See also: véritable

English edit

Etymology edit

From Middle French veritable, from Old French veritable, from Latin veritabilis.

Pronunciation edit

  • IPA(key): /ˈvɛ.ɹɪ.tə.bl/
  • (file)

Adjective edit

veritable (comparative more veritable, superlative most veritable)

  1. True; genuine.
    He is a veritable genius.
    A fair is a veritable smorgasbord.
    (From Charlotte's Web).
    • 1942, Alfred Gallinek, “Psychogenic Disorders and the Civilization of the Middle Ages”, in The American Journal of Psychiatry, volume 99, number 1, page 47:
      The ideal man of the Middle Ages was free of all fear because he was sure of salvation, certain of eternal bliss. He was the saint, and the saint, not the knight nor the troubadour, is the veritable ideal of the Middle Ages.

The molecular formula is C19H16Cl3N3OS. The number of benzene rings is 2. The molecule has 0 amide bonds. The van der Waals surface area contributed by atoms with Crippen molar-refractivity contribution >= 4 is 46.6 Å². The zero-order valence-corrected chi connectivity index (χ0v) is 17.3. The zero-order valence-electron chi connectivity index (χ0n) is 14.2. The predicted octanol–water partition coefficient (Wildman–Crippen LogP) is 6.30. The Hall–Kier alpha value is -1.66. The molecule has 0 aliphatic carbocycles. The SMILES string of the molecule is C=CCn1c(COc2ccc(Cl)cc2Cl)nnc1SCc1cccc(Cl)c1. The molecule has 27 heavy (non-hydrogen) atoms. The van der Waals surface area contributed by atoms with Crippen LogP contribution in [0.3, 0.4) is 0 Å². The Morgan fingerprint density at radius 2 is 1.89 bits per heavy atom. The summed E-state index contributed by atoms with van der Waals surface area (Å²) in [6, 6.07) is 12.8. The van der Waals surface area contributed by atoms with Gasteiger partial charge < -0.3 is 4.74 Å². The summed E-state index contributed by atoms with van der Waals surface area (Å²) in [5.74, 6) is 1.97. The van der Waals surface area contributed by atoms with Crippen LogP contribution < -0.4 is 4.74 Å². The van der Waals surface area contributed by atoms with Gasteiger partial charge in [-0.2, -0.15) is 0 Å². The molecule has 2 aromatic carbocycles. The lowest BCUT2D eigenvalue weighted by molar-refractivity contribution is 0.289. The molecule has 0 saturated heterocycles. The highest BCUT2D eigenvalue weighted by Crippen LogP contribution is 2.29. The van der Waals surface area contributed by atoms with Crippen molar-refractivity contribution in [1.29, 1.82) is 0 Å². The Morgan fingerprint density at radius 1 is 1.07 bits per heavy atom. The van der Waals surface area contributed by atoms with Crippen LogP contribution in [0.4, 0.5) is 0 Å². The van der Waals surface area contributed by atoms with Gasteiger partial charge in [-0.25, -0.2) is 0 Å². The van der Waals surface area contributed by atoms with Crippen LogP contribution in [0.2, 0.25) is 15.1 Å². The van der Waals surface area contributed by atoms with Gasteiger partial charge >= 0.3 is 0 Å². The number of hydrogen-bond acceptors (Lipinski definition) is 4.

Related terms edit

Anagrams edit

Catalan edit

Etymology edit

Borrowed from Latin veritābilis.

Pronunciation edit

Adjective edit

veritable m or f (masculine and feminine plural veritables)

  1. real; true; veritable
    Synonyms: vertader, autèntic, real, legítim

Derived terms edit

Further reading edit

Middle French edit

Etymology edit

From Old French veritable.

Adjective edit

veritable m or f (plural veritables)

  1. true; real; not fake

Descendants edit

  • English: veritable
  • French: véritable

Old French edit

Etymology edit

From Latin veritabilis. See also Catalan veritable.

Adjective edit

veritable m (oblique and nominative feminine singular veritable)

  1. true; real; not fake

Descendants edit